Rome began with kings, became a republic and was later ruled by emperors. Julius Caesar was the first emperor. When Rome was a republic it was led by two consuls who were elected by the people for one year terms. There were many other government leaders including a city engineer known as an aedile. Ex government officials joined the senate and advised the ruling government.
The military was divided into groups of 5000 men called legions. The legions were further broken down into groups of 100 men called centuries. Two types of soldiers fought to defend Rome. Legionaries were citizens of Rome and Auxiliaries were foreigners who were given a small amount of land and a pension after 25 years of service in the Roman Army.
The majority of the Roman soldiers were stationed on the boarders of the empire. Since they were far home they communicated with them by sending postcards written with ink on sheets of wood.
Since we live in Europe, far from our families in North America we have a lot in common with Roman soldiers and their families. Traveling in Europe we have picked up many postcards. Each child picked one to send to a family member back home.
Arminius was a German who led the battle which completed halted the expansion of the Roman Empire into Germany. When he was around nine years old he was taken from his family to be raised as a Roman soldier. This common practice was one way the Romans converted barbarian culture to Roman culture.
In Rome, Arminius was treated well. When he grew up he fought with the Roman Army along the Danube River and became a war hero. When he was in his 20's he was sent with the Romans to his native land. After arriving in Germany he reunited with his family and began to understand the complicated issues which divided the Romans and the Germans. As a man caught between two worlds, he eventually sided with his family and led a massive rebellion.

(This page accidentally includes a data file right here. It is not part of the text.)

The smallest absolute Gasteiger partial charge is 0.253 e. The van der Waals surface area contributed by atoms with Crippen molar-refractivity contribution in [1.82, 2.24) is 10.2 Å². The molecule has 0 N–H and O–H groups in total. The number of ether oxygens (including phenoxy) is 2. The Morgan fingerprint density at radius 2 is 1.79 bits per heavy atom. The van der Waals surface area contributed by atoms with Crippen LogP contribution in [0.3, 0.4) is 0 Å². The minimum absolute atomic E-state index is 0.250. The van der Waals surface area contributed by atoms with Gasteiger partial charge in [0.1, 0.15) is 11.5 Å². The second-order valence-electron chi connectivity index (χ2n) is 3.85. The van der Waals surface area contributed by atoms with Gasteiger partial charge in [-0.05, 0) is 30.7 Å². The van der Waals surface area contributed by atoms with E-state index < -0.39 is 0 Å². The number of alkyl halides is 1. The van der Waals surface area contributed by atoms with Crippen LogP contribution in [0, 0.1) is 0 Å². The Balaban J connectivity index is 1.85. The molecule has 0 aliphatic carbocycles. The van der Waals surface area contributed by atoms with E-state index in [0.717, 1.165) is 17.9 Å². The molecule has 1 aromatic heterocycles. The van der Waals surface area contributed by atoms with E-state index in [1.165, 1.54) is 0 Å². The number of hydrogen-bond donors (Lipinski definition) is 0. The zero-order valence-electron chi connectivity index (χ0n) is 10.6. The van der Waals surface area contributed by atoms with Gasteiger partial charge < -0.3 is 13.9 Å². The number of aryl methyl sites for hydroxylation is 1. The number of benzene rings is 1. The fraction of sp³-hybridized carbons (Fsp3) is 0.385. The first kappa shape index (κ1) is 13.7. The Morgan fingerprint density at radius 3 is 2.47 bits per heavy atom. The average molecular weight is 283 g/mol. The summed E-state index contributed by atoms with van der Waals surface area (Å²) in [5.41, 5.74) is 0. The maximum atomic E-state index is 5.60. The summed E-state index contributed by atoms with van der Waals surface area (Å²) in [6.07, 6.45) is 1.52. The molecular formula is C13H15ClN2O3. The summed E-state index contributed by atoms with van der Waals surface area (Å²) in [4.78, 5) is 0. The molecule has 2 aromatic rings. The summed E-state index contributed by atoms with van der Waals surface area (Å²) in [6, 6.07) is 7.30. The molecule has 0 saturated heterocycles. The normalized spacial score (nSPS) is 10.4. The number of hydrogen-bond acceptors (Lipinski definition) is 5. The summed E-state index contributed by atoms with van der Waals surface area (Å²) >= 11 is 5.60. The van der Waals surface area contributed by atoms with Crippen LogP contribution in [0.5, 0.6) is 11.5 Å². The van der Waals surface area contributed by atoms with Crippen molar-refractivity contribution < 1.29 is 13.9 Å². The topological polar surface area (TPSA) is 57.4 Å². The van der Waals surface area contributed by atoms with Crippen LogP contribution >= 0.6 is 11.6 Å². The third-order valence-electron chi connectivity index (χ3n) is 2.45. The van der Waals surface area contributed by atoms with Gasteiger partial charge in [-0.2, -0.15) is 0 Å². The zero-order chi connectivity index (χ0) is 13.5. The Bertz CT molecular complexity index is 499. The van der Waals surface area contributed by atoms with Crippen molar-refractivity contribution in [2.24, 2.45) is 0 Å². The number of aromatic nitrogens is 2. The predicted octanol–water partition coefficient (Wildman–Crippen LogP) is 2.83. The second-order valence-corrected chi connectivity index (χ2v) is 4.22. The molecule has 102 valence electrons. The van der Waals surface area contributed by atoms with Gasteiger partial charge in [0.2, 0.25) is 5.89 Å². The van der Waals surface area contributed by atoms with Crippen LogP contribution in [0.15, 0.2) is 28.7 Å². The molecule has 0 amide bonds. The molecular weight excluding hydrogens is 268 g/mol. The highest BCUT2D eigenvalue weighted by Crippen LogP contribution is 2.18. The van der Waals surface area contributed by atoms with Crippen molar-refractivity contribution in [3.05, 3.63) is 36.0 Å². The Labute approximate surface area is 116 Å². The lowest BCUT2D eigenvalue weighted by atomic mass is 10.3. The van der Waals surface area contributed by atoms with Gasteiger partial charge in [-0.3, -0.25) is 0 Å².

Arminius was in charge of a group of Roman cavalry which joined him in the rebellion. As the Roman Army marched from their summer camp across Germany to their winter quarters the Germans hid in the woods and ambushed them. The cavalry unit which followed behind the soldiers attacked the Roman soldiers from behind. Over the course of three or four days three Roman legions were wiped out. (A legion contained 5000 men.) This massacre stopped further expansion of Rome into Germany.
For our battle, the bigger kids dressed as Germans and hid in the forest and waited for the Romans to march through where they were ambushed with leaves.
The girls made Hedgie into a Roman soldier too.
The day before this lesson we had the opportunity to visit the Saalburg Roman Fort on the Limes between then Rhine and Danube Rivers.
The book Roman Fort by Stephen Johnson went perfect with the field trip as well as the lesson. It is a non-fiction book with detailed sketches of forts and fort life. If visiting a real fort isn't possible or even if it is, I would recommend this book to go along with Roman soldier studies. It helped us better understand the differences between auxiliary and legionary soldiers, the purpose of metal masks, and what kept soldiers busy during the day.
I created a set of Slides to go with this unit. Please feel free to print them for personal or classroom purposes.
To see more of our Roman unit study please visit our History Page.
This post is linked to:
Carnival of Homeschooling
* I did not receive any compensation for this recommendation. I'm just a homeschooling mom who has found many products that I like. If you're interested in the products I recommend on this blog I want to make it easy for you to find them.
** I am an Amazon associate and receive a small portion of the sales on orders made after clicking in from this site, which I promptly spend on homeschooling books and supplies for my children.